Big-name brands impact real estate market
December 14, 2012
In four years, four luxury properties have opened their doors in Park City. The thousands of additional rooms available to guests and hundreds of condominium properties brought to the community is shaping a reputation for Park City as a growing high end destination, an asset to the local real estate community.
The St. Regis Deer Valley, the Montage Deer Valley, the Hyatt Escala and the Waldorf Astoria are all relatively new names to the area, each pulling in its own clientele with brand recognition and a sizable amount dedicated to marketing and advertising. Condominium owners often begin as hotel guests, and with the flood of new guests the properties have brought to town, realtors are seeing the impact.
"There is definitely significance, having these names in town," said Bill Coleman, a Prudential Real Estate Broker and long-time resident of Park City, "especially when you put it into a larger perspective, the fact that we are a ski town trying to become famous, and world famous at that."
"These properties changed things to lift our credibility bar," he added. " In the 42 years I have been here we just didn’t have that added benefit. Now there is a whole new clientele we weren’t getting before. It was a big deal, and it still is."
The Montage Deer Valley debuted in 2010, and in that time the property has sold 23 condominium units, each priced between $2.5 million up to $8.25 million, a total sales volume of $88 million in two years. Of the 23 sold units, eight buyers were from California, where the two other Montage properties are located, a correlation the Director of Sales for Montage Residences Deer Valley Ed Rehill attributes to the brand loyalty among guests.
"I do think we are impacting the local Park City real estate market in a positive way," Rehill said. "There is this great synergy provided by the brands here, and collectively we are bringing in a lot of new buyers to Park City who otherwise would not have come. They would have gone to Aspen or Vail or somewhere else."
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The Hyatt Escala Lodges at Park City originally opened as a condominium project without the Hyatt name attached, but after the real estate bubble burst, the asset managers, SDI Realty Group, decided to partner with a hotel brand to help operate the property. Hyatt joined the project officially in 2010.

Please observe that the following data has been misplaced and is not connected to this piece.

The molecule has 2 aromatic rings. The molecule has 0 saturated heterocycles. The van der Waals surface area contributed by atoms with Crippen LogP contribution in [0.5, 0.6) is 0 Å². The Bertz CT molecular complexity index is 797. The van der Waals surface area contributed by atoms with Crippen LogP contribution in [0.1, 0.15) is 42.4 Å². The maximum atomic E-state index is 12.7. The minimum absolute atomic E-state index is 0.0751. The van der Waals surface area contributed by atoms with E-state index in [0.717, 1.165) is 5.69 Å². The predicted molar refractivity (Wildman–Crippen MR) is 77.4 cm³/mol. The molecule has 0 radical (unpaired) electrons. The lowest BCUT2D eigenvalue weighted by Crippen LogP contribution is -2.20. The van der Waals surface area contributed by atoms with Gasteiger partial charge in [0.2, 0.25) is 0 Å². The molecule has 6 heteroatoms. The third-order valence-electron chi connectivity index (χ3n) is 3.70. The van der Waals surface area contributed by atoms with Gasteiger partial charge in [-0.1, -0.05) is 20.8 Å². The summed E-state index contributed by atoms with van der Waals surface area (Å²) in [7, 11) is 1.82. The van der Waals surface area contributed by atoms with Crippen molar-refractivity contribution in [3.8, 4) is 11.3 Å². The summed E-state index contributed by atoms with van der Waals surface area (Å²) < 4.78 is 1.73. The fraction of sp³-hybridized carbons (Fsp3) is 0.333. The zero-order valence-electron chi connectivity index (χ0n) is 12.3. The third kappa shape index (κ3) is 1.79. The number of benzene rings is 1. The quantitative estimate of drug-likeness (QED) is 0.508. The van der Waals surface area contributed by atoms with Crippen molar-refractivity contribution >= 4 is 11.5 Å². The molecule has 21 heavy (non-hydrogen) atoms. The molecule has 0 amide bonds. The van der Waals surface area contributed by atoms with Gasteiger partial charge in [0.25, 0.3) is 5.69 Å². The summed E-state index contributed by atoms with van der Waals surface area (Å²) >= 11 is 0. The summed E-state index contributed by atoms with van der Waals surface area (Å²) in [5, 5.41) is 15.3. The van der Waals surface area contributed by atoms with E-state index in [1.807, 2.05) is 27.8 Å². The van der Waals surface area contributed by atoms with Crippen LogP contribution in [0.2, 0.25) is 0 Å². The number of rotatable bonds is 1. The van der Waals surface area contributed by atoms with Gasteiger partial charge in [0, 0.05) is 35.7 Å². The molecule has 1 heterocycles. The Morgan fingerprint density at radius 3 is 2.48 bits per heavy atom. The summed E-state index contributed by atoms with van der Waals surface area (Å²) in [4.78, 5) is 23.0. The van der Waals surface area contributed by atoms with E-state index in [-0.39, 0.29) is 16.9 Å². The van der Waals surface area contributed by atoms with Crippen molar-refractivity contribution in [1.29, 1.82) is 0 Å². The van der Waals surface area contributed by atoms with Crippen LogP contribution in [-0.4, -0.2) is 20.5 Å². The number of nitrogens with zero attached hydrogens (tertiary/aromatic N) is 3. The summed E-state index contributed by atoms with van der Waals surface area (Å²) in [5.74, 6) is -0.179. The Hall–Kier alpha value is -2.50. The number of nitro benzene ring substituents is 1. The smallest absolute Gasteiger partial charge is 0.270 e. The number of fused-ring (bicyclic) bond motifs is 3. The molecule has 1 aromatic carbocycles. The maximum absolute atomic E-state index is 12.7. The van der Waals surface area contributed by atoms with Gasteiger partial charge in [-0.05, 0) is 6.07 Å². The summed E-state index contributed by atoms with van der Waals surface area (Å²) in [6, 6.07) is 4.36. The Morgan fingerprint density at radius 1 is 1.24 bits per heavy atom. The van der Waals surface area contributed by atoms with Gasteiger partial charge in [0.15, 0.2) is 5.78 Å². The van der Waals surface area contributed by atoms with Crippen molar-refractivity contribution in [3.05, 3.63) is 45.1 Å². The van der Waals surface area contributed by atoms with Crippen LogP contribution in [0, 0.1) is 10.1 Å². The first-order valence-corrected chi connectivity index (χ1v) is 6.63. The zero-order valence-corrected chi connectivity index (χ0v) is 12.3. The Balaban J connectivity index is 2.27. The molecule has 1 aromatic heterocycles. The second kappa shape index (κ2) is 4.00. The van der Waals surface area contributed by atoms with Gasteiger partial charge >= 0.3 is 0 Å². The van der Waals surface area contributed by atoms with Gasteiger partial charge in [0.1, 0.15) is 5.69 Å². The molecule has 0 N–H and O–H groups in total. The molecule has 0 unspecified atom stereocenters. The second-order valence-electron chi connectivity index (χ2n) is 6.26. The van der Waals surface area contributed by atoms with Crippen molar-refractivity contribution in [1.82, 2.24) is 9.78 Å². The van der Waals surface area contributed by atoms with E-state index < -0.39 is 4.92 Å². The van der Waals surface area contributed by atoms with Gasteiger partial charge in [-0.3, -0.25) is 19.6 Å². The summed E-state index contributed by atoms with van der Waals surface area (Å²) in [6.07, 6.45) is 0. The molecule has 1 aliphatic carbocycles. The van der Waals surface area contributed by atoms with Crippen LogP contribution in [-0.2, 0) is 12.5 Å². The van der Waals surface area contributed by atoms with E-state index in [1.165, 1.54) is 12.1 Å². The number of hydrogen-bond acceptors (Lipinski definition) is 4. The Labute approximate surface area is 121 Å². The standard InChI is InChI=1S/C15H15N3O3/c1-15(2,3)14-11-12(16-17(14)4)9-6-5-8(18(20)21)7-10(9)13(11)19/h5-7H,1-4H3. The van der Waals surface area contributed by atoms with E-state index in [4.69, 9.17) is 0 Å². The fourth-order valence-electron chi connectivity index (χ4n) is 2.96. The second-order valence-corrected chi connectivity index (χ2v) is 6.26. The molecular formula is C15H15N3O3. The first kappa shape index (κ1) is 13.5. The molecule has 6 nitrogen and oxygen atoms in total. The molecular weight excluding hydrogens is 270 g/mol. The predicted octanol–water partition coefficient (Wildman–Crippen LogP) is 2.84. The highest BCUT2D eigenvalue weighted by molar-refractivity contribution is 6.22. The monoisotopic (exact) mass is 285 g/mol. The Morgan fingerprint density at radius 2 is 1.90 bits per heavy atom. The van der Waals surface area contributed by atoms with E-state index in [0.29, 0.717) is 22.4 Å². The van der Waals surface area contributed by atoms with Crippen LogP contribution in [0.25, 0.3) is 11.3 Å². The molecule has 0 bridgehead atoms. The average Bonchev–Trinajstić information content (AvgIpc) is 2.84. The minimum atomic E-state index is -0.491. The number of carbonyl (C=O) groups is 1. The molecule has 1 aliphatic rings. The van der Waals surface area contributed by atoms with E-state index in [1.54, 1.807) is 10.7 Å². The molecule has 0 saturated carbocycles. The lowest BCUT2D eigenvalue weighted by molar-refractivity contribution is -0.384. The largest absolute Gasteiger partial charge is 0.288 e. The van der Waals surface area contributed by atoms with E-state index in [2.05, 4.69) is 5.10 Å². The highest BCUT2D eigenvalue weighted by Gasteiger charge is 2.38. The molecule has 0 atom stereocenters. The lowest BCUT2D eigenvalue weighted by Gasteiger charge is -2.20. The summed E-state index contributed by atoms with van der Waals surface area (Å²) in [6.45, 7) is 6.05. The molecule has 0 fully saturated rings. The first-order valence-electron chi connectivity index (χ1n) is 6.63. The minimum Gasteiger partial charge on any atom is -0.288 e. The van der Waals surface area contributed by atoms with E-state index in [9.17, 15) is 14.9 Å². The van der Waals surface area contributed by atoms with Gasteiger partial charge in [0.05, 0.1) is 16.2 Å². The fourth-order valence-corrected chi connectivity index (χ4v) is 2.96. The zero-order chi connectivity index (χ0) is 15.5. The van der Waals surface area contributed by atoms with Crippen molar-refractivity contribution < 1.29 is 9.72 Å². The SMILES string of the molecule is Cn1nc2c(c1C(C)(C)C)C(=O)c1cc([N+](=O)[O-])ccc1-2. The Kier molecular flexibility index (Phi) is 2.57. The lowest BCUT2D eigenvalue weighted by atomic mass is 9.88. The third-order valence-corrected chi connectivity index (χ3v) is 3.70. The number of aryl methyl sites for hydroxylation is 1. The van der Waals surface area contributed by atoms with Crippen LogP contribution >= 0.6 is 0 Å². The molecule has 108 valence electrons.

"When we compared Park City to other similar quality places in Colorado and in Canada, we noticed there were a lot fewer branded projects than there are in some of those other places," said SDI Realty Group Partner Cory Williams. "We thought it was a good idea. We saw other brands coming in. The market wanted branded residences versus the one-off boutiques like we had."
Before the partnership, most of the original sales predated the housing market crash, sales closed before construction on the property began. But once the doors were open, sales were slow.
"Sales occurred every so often, but just a few," Williams said, "and once we branded the project instead of doing a few sales per year, a handful, we were doing one per month Momentum started to build."
In the past 12 months, sales at the Hyatt Escala accounted for roughly 50 percent of all real estate sales in the Canyons Resort area, Williams added.
Now entering its fourth winter season, the St. Regis first opened its doors in 2009.
"This company does both national and international advertisings and marketing," said Ann MacQuoid, a Prudential Real Estate broker and listing agent to the St. Regis. "As a result in the first year of the St. Regis, 50 percent of people who stayed with us had never been to state of Utah.
"Does that mean there were always property sales? No. The concept of real estate is that you have to get people in town before they can even think about whether or not they want to buy property."
Of the 92 condominium residences, available at the St. Regis, all of which are whole ownership, 68 have been sold, totaling $188 million in sales.
"People don’t buy property on their first visit," Coleman said. "That is very rare. Most likely, people take the family out, get a lay of the land and build a comfort level that’s when they start to buy. So there is a lag between the hotel experience and buying a condo, and that lag may catch up soon."